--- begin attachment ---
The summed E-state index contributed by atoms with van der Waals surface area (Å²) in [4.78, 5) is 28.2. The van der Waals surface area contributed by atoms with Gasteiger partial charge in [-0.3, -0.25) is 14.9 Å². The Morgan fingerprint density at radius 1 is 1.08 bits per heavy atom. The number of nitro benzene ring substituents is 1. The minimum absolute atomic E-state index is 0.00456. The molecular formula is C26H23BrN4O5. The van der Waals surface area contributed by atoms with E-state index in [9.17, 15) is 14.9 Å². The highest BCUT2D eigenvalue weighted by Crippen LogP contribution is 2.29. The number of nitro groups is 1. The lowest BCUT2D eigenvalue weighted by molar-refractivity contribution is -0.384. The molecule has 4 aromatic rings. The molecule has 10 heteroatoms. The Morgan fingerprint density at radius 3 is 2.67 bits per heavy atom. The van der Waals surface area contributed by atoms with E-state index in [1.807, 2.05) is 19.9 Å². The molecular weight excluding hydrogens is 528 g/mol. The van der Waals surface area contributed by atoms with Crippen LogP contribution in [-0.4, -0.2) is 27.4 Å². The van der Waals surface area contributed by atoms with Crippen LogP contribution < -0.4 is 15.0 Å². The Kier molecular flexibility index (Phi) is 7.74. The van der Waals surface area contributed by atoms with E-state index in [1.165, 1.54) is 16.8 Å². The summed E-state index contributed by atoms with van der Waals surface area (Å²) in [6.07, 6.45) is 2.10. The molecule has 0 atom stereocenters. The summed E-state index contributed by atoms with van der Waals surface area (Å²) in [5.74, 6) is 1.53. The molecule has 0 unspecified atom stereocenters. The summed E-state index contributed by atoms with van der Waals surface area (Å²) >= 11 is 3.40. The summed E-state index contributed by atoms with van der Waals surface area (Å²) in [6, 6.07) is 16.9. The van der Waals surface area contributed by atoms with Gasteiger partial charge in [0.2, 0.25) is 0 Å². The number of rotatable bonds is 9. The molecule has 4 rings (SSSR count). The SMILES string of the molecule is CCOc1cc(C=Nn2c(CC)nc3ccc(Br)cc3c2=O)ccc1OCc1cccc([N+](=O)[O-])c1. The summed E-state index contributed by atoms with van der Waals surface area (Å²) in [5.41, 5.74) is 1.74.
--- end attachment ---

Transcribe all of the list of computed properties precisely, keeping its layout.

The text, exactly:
The summed E-state index contributed by atoms with van der Waals surface area (Å²) in [4.78, 5) is 28.2. The van der Waals surface area contributed by atoms with Gasteiger partial charge in [-0.3, -0.25) is 14.9 Å². The Morgan fingerprint density at radius 1 is 1.08 bits per heavy atom. The number of nitro benzene ring substituents is 1. The minimum absolute atomic E-state index is 0.00456. The molecular formula is C26H23BrN4O5. The van der Waals surface area contributed by atoms with E-state index in [9.17, 15) is 14.9 Å². The highest BCUT2D eigenvalue weighted by Crippen LogP contribution is 2.29. The number of nitro groups is 1. The lowest BCUT2D eigenvalue weighted by molar-refractivity contribution is -0.384. The molecule has 4 aromatic rings. The molecule has 10 heteroatoms. The Morgan fingerprint density at radius 3 is 2.67 bits per heavy atom. The van der Waals surface area contributed by atoms with E-state index in [1.807, 2.05) is 19.9 Å². The molecular weight excluding hydrogens is 528 g/mol. The van der Waals surface area contributed by atoms with Crippen LogP contribution in [-0.4, -0.2) is 27.4 Å². The van der Waals surface area contributed by atoms with Crippen LogP contribution < -0.4 is 15.0 Å². The Kier molecular flexibility index (Phi) is 7.74. The van der Waals surface area contributed by atoms with E-state index in [1.165, 1.54) is 16.8 Å². The summed E-state index contributed by atoms with van der Waals surface area (Å²) in [6.07, 6.45) is 2.10. The molecule has 0 atom stereocenters. The summed E-state index contributed by atoms with van der Waals surface area (Å²) in [5.74, 6) is 1.53. The molecule has 0 unspecified atom stereocenters. The summed E-state index contributed by atoms with van der Waals surface area (Å²) >= 11 is 3.40. The summed E-state index contributed by atoms with van der Waals surface area (Å²) in [6, 6.07) is 16.9. The van der Waals surface area contributed by atoms with Gasteiger partial charge in [0.2, 0.25) is 0 Å². The number of rotatable bonds is 9. The molecule has 4 rings (SSSR count). The SMILES string of the molecule is CCOc1cc(C=Nn2c(CC)nc3ccc(Br)cc3c2=O)ccc1OCc1cccc([N+](=O)[O-])c1. The summed E-state index contributed by atoms with van der Waals surface area (Å²) in [5.41, 5.74) is 1.74.